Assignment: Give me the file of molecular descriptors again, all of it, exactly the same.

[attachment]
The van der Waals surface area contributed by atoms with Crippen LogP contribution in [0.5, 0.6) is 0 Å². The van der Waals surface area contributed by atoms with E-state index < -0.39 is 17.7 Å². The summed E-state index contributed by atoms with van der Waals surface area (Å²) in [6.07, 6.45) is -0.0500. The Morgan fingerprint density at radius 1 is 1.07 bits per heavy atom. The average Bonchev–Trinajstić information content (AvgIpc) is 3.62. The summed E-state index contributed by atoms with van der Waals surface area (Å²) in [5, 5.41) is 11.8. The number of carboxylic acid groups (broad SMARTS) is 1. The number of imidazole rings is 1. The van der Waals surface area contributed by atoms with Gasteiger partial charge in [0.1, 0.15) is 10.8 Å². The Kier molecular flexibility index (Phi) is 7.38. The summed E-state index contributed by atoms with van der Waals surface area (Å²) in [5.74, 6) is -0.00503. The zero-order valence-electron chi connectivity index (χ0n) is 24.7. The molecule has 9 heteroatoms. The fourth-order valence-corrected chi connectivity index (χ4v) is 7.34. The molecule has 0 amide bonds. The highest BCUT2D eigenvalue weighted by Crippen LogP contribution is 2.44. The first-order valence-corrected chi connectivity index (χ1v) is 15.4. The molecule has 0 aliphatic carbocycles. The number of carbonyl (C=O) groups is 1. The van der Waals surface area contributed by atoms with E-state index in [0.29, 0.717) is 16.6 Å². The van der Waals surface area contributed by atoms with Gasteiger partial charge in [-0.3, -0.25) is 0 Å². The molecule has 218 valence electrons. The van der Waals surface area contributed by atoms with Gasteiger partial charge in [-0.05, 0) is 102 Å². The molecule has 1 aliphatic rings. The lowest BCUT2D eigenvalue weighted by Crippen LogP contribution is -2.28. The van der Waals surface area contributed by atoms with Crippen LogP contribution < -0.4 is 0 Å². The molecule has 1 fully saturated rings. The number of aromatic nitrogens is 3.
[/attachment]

The van der Waals surface area contributed by atoms with Crippen LogP contribution in [0.5, 0.6) is 0 Å². The van der Waals surface area contributed by atoms with E-state index < -0.39 is 17.7 Å². The summed E-state index contributed by atoms with van der Waals surface area (Å²) in [6.07, 6.45) is -0.0500. The Morgan fingerprint density at radius 1 is 1.07 bits per heavy atom. The average Bonchev–Trinajstić information content (AvgIpc) is 3.62. The summed E-state index contributed by atoms with van der Waals surface area (Å²) in [5, 5.41) is 11.8. The number of carboxylic acid groups (broad SMARTS) is 1. The number of imidazole rings is 1. The van der Waals surface area contributed by atoms with Gasteiger partial charge in [0.1, 0.15) is 10.8 Å². The Kier molecular flexibility index (Phi) is 7.38. The summed E-state index contributed by atoms with van der Waals surface area (Å²) in [5.74, 6) is -0.00503. The zero-order valence-electron chi connectivity index (χ0n) is 24.7. The molecule has 9 heteroatoms. The fourth-order valence-corrected chi connectivity index (χ4v) is 7.34. The molecule has 0 amide bonds. The highest BCUT2D eigenvalue weighted by Crippen LogP contribution is 2.44. The first-order valence-corrected chi connectivity index (χ1v) is 15.4. The molecule has 0 aliphatic carbocycles. The number of carbonyl (C=O) groups is 1. The van der Waals surface area contributed by atoms with E-state index in [0.29, 0.717) is 16.6 Å². The van der Waals surface area contributed by atoms with Gasteiger partial charge in [-0.3, -0.25) is 0 Å². The molecule has 218 valence electrons. The van der Waals surface area contributed by atoms with Gasteiger partial charge in [-0.05, 0) is 102 Å². The molecule has 1 aliphatic rings. The lowest BCUT2D eigenvalue weighted by Crippen LogP contribution is -2.28. The van der Waals surface area contributed by atoms with Crippen LogP contribution < -0.4 is 0 Å². The molecule has 1 fully saturated rings. The number of aromatic nitrogens is 3.